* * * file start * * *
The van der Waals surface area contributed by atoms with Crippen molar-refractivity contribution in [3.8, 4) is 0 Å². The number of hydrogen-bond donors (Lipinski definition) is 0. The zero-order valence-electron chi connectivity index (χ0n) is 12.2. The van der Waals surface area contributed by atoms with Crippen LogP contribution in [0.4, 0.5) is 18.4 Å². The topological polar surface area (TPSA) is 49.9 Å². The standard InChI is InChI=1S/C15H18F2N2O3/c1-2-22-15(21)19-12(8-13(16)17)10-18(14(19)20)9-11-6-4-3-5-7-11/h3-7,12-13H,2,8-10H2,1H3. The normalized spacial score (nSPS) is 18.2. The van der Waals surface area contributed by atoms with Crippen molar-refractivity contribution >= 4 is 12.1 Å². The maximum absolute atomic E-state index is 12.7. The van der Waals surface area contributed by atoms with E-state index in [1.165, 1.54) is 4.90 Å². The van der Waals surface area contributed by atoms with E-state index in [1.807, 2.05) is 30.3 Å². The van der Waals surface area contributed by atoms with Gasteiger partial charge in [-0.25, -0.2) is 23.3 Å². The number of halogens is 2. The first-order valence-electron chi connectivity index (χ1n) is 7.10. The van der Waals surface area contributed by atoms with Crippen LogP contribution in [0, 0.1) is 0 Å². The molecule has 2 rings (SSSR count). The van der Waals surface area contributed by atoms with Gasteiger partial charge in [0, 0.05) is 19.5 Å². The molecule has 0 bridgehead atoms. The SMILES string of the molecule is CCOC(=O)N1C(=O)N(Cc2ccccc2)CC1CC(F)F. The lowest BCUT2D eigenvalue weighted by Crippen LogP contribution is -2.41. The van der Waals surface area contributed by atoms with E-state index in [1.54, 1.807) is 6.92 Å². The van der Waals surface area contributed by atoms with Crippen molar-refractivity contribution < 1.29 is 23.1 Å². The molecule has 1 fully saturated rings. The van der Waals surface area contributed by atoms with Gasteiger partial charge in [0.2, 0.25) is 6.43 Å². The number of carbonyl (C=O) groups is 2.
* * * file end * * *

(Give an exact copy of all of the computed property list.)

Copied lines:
The van der Waals surface area contributed by atoms with Crippen molar-refractivity contribution in [3.8, 4) is 0 Å². The number of hydrogen-bond donors (Lipinski definition) is 0. The zero-order valence-electron chi connectivity index (χ0n) is 12.2. The van der Waals surface area contributed by atoms with Crippen LogP contribution in [0.4, 0.5) is 18.4 Å². The topological polar surface area (TPSA) is 49.9 Å². The standard InChI is InChI=1S/C15H18F2N2O3/c1-2-22-15(21)19-12(8-13(16)17)10-18(14(19)20)9-11-6-4-3-5-7-11/h3-7,12-13H,2,8-10H2,1H3. The normalized spacial score (nSPS) is 18.2. The van der Waals surface area contributed by atoms with Crippen molar-refractivity contribution >= 4 is 12.1 Å². The maximum absolute atomic E-state index is 12.7. The van der Waals surface area contributed by atoms with E-state index in [1.165, 1.54) is 4.90 Å². The van der Waals surface area contributed by atoms with E-state index in [1.807, 2.05) is 30.3 Å². The van der Waals surface area contributed by atoms with Gasteiger partial charge in [-0.25, -0.2) is 23.3 Å². The number of halogens is 2. The first-order valence-electron chi connectivity index (χ1n) is 7.10. The van der Waals surface area contributed by atoms with Crippen LogP contribution in [0, 0.1) is 0 Å². The molecule has 2 rings (SSSR count). The van der Waals surface area contributed by atoms with Gasteiger partial charge in [0, 0.05) is 19.5 Å². The molecule has 0 bridgehead atoms. The SMILES string of the molecule is CCOC(=O)N1C(=O)N(Cc2ccccc2)CC1CC(F)F. The lowest BCUT2D eigenvalue weighted by Crippen LogP contribution is -2.41. The van der Waals surface area contributed by atoms with E-state index in [1.54, 1.807) is 6.92 Å². The van der Waals surface area contributed by atoms with Crippen molar-refractivity contribution < 1.29 is 23.1 Å². The molecule has 1 fully saturated rings. The van der Waals surface area contributed by atoms with Gasteiger partial charge in [0.2, 0.25) is 6.43 Å². The number of carbonyl (C=O) groups is 2.